Totally Turtle Games – TMNT Tournament Fighters
Between 1993 and 1994, the popularity of the Teenage Mutant Ninja Turtles on television was starting to fade. The 1987 animated series had lost its luster, and was soon to end. Video games were in full swing, and multiple systems were available that fractured any former allegiance, giving players and fans access to any number of options for their entertainment needs. To capitalize on this new market, Konami used its rights to the TMNT franchise to publish a game that could reach fans on all three major systems, essentially guaranteeing that not a single potential customer would be left untapped. So, taking into account the growing popularity of fighting games, Teenage Mutant Ninja Turtles: Tournament Fighters was released for the NES, SNES, and Sega Genesis systems.
The NES version was the simplest, featuring a short story mode that had the player battling as a turtle against his brothers, followed by bouts with Casey Jones and the dragon warrior Hothead before taking on the Shredder. There was also a versus mode for battling with a friend. The SNES game featured a bit more in-depth story, in which Karai kidnapped April O’Neil and Splinter. The turtles then traveled across the country to face warriors like Chrome Dome, Wingnut, and Rat King to get them back. Like all fighting games, it also included a versus mode to battle with friends. The Genesis version varied even more, with Splinter being captured by Krang, and the turtles and their friends traversing the galaxy to get him back (and of course fighting a Triceraton, Krang’s android body, and Karai along the way).
With each system’s power, the game got progressively longer and more involved. Fighting game standards were in place for all three, including a best two-of-three-match win requirement, and the controllers featured standard kick, punch, and jump buttons. With the SNES and Sega versions, however, the enhanced systems made it possible to unleash super attacks and desperation attacks, depending on the health of the player’s character. The Genesis version also allowed more options of playable character in story mode, including Casey Jones, April, Ray Fillet, and Sisyphus.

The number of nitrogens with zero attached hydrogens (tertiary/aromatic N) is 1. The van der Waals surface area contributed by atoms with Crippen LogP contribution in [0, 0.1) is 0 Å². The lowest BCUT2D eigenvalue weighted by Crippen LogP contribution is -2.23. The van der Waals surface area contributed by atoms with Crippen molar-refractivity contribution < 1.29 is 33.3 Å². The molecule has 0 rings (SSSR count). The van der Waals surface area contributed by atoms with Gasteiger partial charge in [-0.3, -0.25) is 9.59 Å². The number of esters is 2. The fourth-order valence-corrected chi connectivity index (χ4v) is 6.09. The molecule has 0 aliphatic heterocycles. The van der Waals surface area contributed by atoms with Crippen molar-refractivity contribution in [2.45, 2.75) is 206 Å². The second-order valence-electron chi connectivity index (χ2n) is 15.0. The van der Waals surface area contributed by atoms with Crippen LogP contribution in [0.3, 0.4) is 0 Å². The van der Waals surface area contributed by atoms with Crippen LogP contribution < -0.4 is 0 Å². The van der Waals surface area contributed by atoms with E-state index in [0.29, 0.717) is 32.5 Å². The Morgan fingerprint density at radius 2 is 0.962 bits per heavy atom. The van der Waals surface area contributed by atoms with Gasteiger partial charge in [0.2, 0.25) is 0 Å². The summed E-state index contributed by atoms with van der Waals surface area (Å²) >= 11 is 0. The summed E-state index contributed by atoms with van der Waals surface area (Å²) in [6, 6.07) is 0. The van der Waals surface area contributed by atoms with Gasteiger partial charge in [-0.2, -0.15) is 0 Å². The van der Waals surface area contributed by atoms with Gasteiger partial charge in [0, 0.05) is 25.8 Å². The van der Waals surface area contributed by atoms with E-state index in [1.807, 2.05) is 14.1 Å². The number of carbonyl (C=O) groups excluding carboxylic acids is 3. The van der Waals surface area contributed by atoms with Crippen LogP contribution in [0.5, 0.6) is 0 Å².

Unlike its predecessors, Tournament Fighters didn’t receive much in the way of praise. It was very clearly the end of an era (as evidenced by its title as the last third-party game ever released for the NES in North America), and a last-ditch effort to capitalize on the franchise. While none of the TMNT games prior had been terrible deep in terms of story and game play, they were still some of the best games ever for what they did manage to bring to the table. Though it was surprising, and laudable that the game brought in Karai twice as the master villain (when she’d never appeared outside the comics at that point), Tournament Fighters was simply a very forgettable game.
The only unique aspect offered by the title was in the SNES version. One of the characters introduced was unique to that game, and inspired by Mitsu from the third TMNT feature film. Aska was a kunoichi looking to open her own dojo when she got caught up in turtles’ quest to find their friend and father. She never appeared again, but because of her uniqueness, she made Electronic Gaming Monthly’s “Top Ten Female Fighters” list in 1993 at number four.
Teenage Mutant Ninja Turtles: Tournament Fighters didn’t have the same draws as its predecessors, but for simple beat-em-up action, it got the job done. The only trouble it had as a part of that genre was that it wasn’t terribly well-developed. The story mode was passable (as most fighting games have next to no story because that’s not their draw), but there weren’t enough characters available to even draw on the many preferences of its niche fan base, let alone compete with some of the bigger titles that were available at the time. Unfortunately, this game will likely be lost to the annals of turtle time, and be forgotten as better games live on in fans’ minds.